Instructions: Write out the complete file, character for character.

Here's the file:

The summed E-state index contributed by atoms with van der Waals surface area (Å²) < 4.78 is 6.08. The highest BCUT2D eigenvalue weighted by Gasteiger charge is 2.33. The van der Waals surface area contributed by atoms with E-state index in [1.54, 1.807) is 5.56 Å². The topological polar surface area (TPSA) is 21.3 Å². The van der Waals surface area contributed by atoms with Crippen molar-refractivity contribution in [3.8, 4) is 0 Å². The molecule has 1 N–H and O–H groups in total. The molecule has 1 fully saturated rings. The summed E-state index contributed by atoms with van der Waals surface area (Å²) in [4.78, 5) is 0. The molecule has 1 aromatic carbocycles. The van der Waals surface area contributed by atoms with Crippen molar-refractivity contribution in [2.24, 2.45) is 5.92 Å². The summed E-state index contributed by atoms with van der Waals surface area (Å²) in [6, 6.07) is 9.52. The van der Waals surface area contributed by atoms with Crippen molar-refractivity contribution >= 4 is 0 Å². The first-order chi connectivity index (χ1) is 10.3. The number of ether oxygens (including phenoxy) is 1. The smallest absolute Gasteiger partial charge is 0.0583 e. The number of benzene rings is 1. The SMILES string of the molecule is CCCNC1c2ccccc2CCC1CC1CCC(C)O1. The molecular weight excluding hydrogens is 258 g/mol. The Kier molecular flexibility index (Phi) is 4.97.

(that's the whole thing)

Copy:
The summed E-state index contributed by atoms with van der Waals surface area (Å²) < 4.78 is 6.08. The highest BCUT2D eigenvalue weighted by Gasteiger charge is 2.33. The van der Waals surface area contributed by atoms with E-state index in [1.54, 1.807) is 5.56 Å². The topological polar surface area (TPSA) is 21.3 Å². The van der Waals surface area contributed by atoms with Crippen molar-refractivity contribution in [3.8, 4) is 0 Å². The molecule has 1 N–H and O–H groups in total. The molecule has 1 fully saturated rings. The summed E-state index contributed by atoms with van der Waals surface area (Å²) in [4.78, 5) is 0. The molecule has 1 aromatic carbocycles. The van der Waals surface area contributed by atoms with Crippen molar-refractivity contribution in [2.24, 2.45) is 5.92 Å². The summed E-state index contributed by atoms with van der Waals surface area (Å²) in [6, 6.07) is 9.52. The van der Waals surface area contributed by atoms with Crippen molar-refractivity contribution >= 4 is 0 Å². The first-order chi connectivity index (χ1) is 10.3. The number of ether oxygens (including phenoxy) is 1. The smallest absolute Gasteiger partial charge is 0.0583 e. The number of benzene rings is 1. The SMILES string of the molecule is CCCNC1c2ccccc2CCC1CC1CCC(C)O1. The molecular weight excluding hydrogens is 258 g/mol. The Kier molecular flexibility index (Phi) is 4.97.